Converting atmospheric carbon dioxide into carbon nanotubes for use in batteries

March 4, 2016

The Solar Thermal Electrochemical Process (STEP) converts atmospheric carbon dioxide into carbon nanotubes that can be used in advanced batteries. (credit: Julie Turner, Vanderbilt University)

The electric vehicle of the future will be carbon negative (reducing the amount of atmospheric carbon dioxide) not just carbon neutral (not adding CO2 to the atmosphere), say researchers at Vanderbilt University and George Washington University (GWU).

The trick: replace graphite electrodes in lithium-ion batteries (used in electric vehicles) with carbon nanotubes and carbon nanofibers recovered from carbon dioxide in the atmosphere. The new technology could also be used in sodium-ion batteries, currently under development for large-scale applications, such as the electric grid.

How to convert CO2 to carbon nanotubes

As described in an open-access paper in the Mar. 2 issue of the journal ACS Central Science, the project builds on a solar thermal electrochemical process (STEP) that can create carbon nanofibers from ambient carbon dioxide (see “‘Diamonds from the sky’ approach to turn CO2 into valuable carbon nanofibers“).

STEP uses solar energy to provide both the electrical and thermal energy needed to break down carbon dioxide into carbon and oxygen and to produce carbon nanotubes, which are stable, flexible, conductive and stronger than steel.

In lithium-ion batteries, the nanotubes replace the carbon anode used in commercial batteries. The team demonstrated that the carbon nanotubes gave a small boost to the performance, which was amplified when the battery was charged quickly.

In sodium-ion batteries, the researchers found that small defects in the carbon, which can be tuned using STEP, can unlock stable storage performance more than 3.5 times above that of sodium-ion batteries with graphite electrodes.

Both carbon-nanotube batteries were exposed to about 2.5 months of continuous charging and discharging and showed no sign of fatigue.

Depending on the specifications, making one of the two electrodes out of carbon nanotubes means that up to 40 percent of a battery could be made out of recycled CO2, according to Vanderbilt Assistant Professor of Mechanical Engineering Cary Pint, not including packaging (which could also be replaced in the future).

Cost benefits

This approach also reduces end-user battery cost, unlike most efforts to reuse CO2 aimed at low-valued fuels, like methanol, which “cannot justify the cost required to produce them,” Pint said.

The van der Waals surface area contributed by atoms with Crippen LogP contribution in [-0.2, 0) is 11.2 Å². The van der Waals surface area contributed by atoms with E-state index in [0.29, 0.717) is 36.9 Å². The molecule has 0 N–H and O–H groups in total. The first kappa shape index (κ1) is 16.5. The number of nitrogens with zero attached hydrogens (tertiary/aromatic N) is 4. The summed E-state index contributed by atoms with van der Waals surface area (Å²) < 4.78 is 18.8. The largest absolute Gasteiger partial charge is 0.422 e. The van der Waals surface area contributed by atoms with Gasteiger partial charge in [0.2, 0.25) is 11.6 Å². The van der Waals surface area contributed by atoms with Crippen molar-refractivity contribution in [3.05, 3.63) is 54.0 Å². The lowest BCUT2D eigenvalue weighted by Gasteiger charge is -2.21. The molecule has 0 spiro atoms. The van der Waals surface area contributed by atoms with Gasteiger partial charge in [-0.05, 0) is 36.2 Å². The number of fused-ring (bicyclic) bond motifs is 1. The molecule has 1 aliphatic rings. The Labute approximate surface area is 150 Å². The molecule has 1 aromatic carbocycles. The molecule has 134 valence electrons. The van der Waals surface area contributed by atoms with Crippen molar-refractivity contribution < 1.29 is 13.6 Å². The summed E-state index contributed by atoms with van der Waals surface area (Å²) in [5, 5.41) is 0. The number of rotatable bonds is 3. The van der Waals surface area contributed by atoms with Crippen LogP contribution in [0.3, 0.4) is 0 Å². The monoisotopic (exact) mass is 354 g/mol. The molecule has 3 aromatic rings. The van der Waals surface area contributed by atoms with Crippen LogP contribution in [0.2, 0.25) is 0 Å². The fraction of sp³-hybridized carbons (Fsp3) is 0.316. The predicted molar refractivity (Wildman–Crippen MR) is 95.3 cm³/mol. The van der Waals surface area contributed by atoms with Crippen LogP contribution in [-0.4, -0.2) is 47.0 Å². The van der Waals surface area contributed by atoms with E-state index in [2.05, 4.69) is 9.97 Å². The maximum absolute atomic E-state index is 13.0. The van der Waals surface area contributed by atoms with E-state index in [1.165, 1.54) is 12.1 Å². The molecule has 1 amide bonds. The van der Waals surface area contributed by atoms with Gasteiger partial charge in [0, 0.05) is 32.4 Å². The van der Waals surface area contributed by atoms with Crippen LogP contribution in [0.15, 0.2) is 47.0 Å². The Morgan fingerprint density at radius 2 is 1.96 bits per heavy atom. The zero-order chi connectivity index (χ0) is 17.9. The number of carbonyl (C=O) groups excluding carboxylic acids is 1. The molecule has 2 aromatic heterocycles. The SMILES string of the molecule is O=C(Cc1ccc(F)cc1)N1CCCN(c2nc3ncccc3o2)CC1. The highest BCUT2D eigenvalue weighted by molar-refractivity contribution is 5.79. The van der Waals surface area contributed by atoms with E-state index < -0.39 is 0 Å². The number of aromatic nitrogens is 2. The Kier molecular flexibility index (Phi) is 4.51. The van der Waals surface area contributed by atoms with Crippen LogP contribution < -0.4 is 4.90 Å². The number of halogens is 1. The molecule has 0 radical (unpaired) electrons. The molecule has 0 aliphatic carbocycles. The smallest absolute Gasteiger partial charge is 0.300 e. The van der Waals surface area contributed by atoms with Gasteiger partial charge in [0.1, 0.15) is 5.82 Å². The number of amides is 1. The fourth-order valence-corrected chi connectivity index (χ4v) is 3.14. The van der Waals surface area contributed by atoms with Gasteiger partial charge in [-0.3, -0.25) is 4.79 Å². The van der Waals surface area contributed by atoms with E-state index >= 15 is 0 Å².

“Other applications for the carbon nanotubes include carbon composites for strong, lightweight construction materials, sports equipment and car, truck and airplane bodies,” said GWU Professor of Chemistry Stuart Licht.

The researchers estimate that with a battery cost of $325 per kWh (the average cost of lithium-ion batteries reported by the Department of Energy in 2013), a kilogram of carbon dioxide has a value of about $18 as a battery material — six times more than when it is first converted to methanol — a number that increases when moving from large batteries used in electric vehicles to the smaller batteries used in electronics.

And unlike methanol, combining batteries with solar cells provides renewable power with zero greenhouse emissions.

Comparison of conventional natural-gas plant (A), which has CO2 as an exhaust, with carbon nanofiber/carbon nanotube-based natural-gas plant (B) (steam turbine cooling/electricity-generating process (pink), common to both, omitted) (credit: Stuart Licht et al./ACS Central Science)

Licht also proposed that the STEP process could be coupled to a natural gas-powered electrical generator. The generator would provide electricity, heat, and a concentrated source of carbon dioxide that would boost the performance of the STEP process.

At the same time, the oxygen released in the process could be piped back to the generator, where it would boost the generator’s combustion efficiency to compensate for the amount of electricity that the STEP process consumes. The end result could be a fossil fuel electrical power plant with net-zero CO2 emissions.

The research was partially supported by National Science Foundation and NSF Graduate Research Fellowship grants.

Abstract of Carbon Nanotubes Produced from Ambient Carbon Dioxide for Environmentally Sustainable Lithium-Ion and Sodium-Ion Battery Anodes

The cost and practicality of greenhouse gas removal processes, which are critical for environmental sustainability, pivot on high-value secondary applications derived from carbon capture and conversion techniques. Using the solar thermal electrochemical process (STEP), ambient CO2 captured in molten lithiated carbonates leads to the production of carbon nanofibers (CNFs) and carbon nanotubes (CNTs) at high yield through electrolysis using inexpensive steel electrodes. These low-cost CO2-derived CNTs and CNFs are demonstrated as high performance energy storage materials in both lithium-ion and sodium-ion batteries. Owing to synthetic control of sp3 content in the synthesized nanostructures, optimized storage capacities are measured over 370 mAh g–1 (lithium) and 130 mAh g–1 (sodium) with no capacity fade under durability tests up to 200 and 600 cycles, respectively. This work demonstrates that ambient CO2, considered as an environmental pollutant, can be attributed economic value in grid-scale and portable energy storage systems with STEP scale-up practicality in the context of combined cycle natural gas electric power generation.